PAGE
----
READY! for Kindergarten is only one way SOAR Project is reaching out to parents. Partnerships with Head Start, Muhlenberg County Public Libraries and Dolly Parton's Imagination Library have produced several programs that promote early reading. Community bookshelves in doctor's offices and local businesses, support for Head Start staff and summer reading programs, to name a few, have come out of this effort by SOAR to foster early reading and education in the county.

“With help from the Imagination Library, we have given away 62,000 books since the foundation started our early childhood initiative,” Jacobi said.

This heavy saturation of programs to promote early learning comes at a cost. The Felix E. Martin Jr. Foundation has awarded more than $600,000 in grants to support early childhood education in the county.

The foundation provides the county with a unique opportunity to target this group. 

“The Martin Foundation is awesome,” McCarty said. They have provided funding to allow for programs that will increase awareness and preparedness that the district alone would not have been able to offer. “In the past,” McCarty said, “it was a per-school approach.” Individual schools had their own programs and practices. “This is the first county-wide effort.”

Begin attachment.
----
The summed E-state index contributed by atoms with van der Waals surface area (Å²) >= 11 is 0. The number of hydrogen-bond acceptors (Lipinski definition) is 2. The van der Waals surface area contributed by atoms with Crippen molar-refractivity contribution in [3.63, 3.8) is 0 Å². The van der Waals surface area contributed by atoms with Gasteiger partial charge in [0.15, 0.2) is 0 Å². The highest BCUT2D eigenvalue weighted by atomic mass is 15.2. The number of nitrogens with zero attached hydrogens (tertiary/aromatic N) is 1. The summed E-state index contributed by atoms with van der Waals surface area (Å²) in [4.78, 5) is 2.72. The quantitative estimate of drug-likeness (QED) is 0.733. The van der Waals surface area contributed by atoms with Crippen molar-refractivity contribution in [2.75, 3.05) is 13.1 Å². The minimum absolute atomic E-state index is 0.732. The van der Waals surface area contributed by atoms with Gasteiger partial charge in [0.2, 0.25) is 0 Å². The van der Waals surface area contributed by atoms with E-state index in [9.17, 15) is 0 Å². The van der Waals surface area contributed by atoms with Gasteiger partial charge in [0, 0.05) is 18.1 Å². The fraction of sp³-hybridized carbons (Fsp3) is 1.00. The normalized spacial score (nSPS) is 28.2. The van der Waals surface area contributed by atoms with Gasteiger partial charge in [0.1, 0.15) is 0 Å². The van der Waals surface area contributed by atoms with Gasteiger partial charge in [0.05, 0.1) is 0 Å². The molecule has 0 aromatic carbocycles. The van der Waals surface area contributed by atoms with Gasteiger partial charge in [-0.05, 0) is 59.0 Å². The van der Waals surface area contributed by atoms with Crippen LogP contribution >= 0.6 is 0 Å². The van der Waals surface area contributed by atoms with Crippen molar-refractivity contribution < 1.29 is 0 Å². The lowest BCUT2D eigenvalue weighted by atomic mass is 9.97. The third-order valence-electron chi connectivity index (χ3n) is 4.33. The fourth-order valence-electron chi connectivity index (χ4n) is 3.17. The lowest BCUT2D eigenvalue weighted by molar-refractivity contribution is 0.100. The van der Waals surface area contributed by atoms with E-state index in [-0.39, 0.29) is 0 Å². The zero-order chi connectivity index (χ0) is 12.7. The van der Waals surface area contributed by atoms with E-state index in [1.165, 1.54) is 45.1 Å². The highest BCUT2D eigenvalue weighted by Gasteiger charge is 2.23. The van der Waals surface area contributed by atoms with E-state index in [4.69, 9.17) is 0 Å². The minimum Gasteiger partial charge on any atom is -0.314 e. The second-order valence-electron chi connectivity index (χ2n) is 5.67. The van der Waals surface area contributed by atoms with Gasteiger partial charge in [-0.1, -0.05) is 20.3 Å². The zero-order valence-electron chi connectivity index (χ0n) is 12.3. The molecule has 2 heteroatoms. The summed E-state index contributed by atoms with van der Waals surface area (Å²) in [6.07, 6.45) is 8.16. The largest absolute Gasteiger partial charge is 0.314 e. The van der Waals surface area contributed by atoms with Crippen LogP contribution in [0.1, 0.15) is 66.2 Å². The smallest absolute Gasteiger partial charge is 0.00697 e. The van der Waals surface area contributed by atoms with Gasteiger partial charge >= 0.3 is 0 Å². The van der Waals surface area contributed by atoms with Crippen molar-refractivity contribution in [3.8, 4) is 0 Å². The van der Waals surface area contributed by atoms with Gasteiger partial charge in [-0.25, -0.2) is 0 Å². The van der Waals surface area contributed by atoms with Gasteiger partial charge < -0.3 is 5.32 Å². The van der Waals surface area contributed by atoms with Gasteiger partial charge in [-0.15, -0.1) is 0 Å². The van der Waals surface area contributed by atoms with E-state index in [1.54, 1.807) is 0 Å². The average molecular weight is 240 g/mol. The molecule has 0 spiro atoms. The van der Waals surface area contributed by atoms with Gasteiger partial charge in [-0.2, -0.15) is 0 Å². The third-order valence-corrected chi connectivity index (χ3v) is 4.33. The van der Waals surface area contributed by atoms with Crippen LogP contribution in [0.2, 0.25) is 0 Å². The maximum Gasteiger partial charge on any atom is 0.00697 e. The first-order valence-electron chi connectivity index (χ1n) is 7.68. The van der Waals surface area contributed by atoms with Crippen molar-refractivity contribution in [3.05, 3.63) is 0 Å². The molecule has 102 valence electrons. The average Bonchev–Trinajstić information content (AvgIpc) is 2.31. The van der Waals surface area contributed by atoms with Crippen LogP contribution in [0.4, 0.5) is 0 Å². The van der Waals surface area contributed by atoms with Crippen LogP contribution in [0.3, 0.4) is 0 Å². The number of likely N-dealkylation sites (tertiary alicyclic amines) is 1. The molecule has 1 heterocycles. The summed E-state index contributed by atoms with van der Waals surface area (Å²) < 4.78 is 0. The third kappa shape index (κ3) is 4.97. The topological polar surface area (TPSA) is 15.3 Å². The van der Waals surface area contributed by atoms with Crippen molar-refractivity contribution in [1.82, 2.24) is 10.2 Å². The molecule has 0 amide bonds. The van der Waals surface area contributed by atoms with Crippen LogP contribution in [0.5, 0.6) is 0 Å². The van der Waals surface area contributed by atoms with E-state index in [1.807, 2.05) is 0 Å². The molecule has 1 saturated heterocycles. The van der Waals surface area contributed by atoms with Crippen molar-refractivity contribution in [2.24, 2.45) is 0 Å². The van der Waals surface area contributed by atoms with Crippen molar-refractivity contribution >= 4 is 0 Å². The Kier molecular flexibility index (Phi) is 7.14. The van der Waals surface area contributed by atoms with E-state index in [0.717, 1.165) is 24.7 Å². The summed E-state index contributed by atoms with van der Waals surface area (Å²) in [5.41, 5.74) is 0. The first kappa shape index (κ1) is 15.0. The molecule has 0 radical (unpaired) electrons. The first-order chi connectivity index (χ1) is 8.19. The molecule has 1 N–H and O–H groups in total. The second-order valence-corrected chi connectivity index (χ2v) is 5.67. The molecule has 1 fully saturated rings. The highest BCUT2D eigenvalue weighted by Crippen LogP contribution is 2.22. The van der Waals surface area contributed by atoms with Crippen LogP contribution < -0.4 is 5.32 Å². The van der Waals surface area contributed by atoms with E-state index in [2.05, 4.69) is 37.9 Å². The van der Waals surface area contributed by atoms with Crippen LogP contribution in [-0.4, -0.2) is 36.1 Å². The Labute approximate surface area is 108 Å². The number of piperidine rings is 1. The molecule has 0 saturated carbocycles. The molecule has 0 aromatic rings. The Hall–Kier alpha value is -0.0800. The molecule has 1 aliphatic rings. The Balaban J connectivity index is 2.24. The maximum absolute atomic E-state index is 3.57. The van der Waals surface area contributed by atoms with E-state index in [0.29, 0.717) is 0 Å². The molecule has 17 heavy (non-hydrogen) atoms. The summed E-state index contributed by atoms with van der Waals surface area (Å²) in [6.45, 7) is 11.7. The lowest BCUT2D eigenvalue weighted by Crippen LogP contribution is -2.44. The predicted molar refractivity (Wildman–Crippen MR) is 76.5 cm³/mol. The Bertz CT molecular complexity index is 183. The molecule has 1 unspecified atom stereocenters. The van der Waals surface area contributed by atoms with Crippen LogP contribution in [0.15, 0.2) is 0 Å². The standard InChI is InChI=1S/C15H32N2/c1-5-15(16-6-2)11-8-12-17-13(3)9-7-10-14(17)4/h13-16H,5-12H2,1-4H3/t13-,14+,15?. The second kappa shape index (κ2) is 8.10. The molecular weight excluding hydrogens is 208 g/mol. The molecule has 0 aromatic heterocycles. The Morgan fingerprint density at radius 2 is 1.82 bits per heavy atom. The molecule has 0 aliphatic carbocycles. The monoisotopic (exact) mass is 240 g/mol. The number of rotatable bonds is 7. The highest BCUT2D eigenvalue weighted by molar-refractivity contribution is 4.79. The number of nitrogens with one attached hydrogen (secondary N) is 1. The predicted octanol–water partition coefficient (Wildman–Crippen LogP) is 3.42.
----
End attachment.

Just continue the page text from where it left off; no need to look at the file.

Administrators and teachers alike believe the numbers will improve in coming years. Now that educators are familiar with what is expected, the task is to make the public aware of just how much their youngsters need to know to be ready for their first year of school.

Through programs like READY! for Kindergarten, Muhlenberg County is headed in the right direction.